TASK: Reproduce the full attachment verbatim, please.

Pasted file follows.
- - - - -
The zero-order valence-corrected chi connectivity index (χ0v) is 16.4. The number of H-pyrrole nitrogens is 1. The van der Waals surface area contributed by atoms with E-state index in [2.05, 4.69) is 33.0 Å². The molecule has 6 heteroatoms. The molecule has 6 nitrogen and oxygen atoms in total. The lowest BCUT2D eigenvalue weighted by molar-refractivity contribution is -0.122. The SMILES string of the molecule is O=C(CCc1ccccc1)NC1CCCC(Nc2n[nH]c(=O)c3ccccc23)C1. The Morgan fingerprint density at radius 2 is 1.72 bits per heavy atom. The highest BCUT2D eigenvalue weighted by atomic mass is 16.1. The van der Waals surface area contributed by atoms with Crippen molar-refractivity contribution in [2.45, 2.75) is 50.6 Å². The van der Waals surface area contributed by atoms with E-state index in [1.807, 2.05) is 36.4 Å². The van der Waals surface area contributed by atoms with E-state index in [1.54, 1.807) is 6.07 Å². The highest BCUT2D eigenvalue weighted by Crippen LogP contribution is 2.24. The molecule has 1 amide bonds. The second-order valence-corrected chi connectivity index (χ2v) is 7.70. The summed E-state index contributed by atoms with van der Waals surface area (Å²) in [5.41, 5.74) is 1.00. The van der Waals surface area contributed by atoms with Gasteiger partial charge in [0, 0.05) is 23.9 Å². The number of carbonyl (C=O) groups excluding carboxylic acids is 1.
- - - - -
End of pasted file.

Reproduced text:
The zero-order valence-corrected chi connectivity index (χ0v) is 16.4. The number of H-pyrrole nitrogens is 1. The van der Waals surface area contributed by atoms with E-state index in [2.05, 4.69) is 33.0 Å². The molecule has 6 heteroatoms. The molecule has 6 nitrogen and oxygen atoms in total. The lowest BCUT2D eigenvalue weighted by molar-refractivity contribution is -0.122. The SMILES string of the molecule is O=C(CCc1ccccc1)NC1CCCC(Nc2n[nH]c(=O)c3ccccc23)C1. The Morgan fingerprint density at radius 2 is 1.72 bits per heavy atom. The highest BCUT2D eigenvalue weighted by atomic mass is 16.1. The van der Waals surface area contributed by atoms with Crippen molar-refractivity contribution in [2.45, 2.75) is 50.6 Å². The van der Waals surface area contributed by atoms with E-state index in [1.807, 2.05) is 36.4 Å². The van der Waals surface area contributed by atoms with E-state index in [1.54, 1.807) is 6.07 Å². The highest BCUT2D eigenvalue weighted by Crippen LogP contribution is 2.24. The molecule has 1 amide bonds. The second-order valence-corrected chi connectivity index (χ2v) is 7.70. The summed E-state index contributed by atoms with van der Waals surface area (Å²) in [5.41, 5.74) is 1.00. The van der Waals surface area contributed by atoms with Gasteiger partial charge in [0, 0.05) is 23.9 Å². The number of carbonyl (C=O) groups excluding carboxylic acids is 1.